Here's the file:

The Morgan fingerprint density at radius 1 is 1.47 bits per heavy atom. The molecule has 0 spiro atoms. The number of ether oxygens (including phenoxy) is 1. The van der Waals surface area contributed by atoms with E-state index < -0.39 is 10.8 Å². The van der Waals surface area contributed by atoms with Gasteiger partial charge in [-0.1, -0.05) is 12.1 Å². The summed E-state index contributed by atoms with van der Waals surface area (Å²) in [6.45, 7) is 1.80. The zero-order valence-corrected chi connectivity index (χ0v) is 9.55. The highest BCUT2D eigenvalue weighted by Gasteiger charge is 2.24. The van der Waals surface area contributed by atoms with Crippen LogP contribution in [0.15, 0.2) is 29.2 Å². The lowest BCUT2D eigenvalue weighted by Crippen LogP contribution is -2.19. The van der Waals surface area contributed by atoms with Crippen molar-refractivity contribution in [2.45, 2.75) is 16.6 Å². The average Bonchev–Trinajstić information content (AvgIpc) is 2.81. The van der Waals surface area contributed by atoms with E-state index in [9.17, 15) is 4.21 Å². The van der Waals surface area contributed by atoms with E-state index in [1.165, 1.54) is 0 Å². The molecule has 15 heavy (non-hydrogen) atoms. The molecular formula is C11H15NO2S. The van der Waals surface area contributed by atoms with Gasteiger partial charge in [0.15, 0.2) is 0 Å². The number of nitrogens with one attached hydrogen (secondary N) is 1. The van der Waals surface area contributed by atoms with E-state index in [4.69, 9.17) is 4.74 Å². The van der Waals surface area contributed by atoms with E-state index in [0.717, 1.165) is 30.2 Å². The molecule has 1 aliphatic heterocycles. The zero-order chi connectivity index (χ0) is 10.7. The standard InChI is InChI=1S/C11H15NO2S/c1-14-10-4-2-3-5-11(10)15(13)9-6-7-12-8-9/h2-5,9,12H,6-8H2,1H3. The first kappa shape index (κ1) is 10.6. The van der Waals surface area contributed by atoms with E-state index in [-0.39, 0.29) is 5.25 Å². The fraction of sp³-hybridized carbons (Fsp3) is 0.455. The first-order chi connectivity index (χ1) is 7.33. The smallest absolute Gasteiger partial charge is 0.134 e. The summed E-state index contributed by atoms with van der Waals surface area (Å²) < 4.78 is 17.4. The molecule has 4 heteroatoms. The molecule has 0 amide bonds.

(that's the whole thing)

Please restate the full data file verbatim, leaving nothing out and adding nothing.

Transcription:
The Morgan fingerprint density at radius 1 is 1.47 bits per heavy atom. The molecule has 0 spiro atoms. The number of ether oxygens (including phenoxy) is 1. The van der Waals surface area contributed by atoms with E-state index < -0.39 is 10.8 Å². The van der Waals surface area contributed by atoms with Gasteiger partial charge in [-0.1, -0.05) is 12.1 Å². The summed E-state index contributed by atoms with van der Waals surface area (Å²) in [6.45, 7) is 1.80. The zero-order valence-corrected chi connectivity index (χ0v) is 9.55. The highest BCUT2D eigenvalue weighted by Gasteiger charge is 2.24. The van der Waals surface area contributed by atoms with Crippen LogP contribution in [0.15, 0.2) is 29.2 Å². The lowest BCUT2D eigenvalue weighted by Crippen LogP contribution is -2.19. The van der Waals surface area contributed by atoms with Crippen molar-refractivity contribution in [2.45, 2.75) is 16.6 Å². The average Bonchev–Trinajstić information content (AvgIpc) is 2.81. The van der Waals surface area contributed by atoms with E-state index in [9.17, 15) is 4.21 Å². The van der Waals surface area contributed by atoms with E-state index in [1.165, 1.54) is 0 Å². The molecule has 15 heavy (non-hydrogen) atoms. The molecular formula is C11H15NO2S. The van der Waals surface area contributed by atoms with Gasteiger partial charge in [0.15, 0.2) is 0 Å². The number of nitrogens with one attached hydrogen (secondary N) is 1. The van der Waals surface area contributed by atoms with E-state index in [4.69, 9.17) is 4.74 Å². The van der Waals surface area contributed by atoms with E-state index in [0.717, 1.165) is 30.2 Å². The molecule has 1 aliphatic heterocycles. The zero-order chi connectivity index (χ0) is 10.7. The standard InChI is InChI=1S/C11H15NO2S/c1-14-10-4-2-3-5-11(10)15(13)9-6-7-12-8-9/h2-5,9,12H,6-8H2,1H3. The first kappa shape index (κ1) is 10.6. The van der Waals surface area contributed by atoms with E-state index in [-0.39, 0.29) is 5.25 Å². The fraction of sp³-hybridized carbons (Fsp3) is 0.455. The first-order chi connectivity index (χ1) is 7.33. The smallest absolute Gasteiger partial charge is 0.134 e. The summed E-state index contributed by atoms with van der Waals surface area (Å²) < 4.78 is 17.4. The molecule has 4 heteroatoms. The molecule has 0 amide bonds.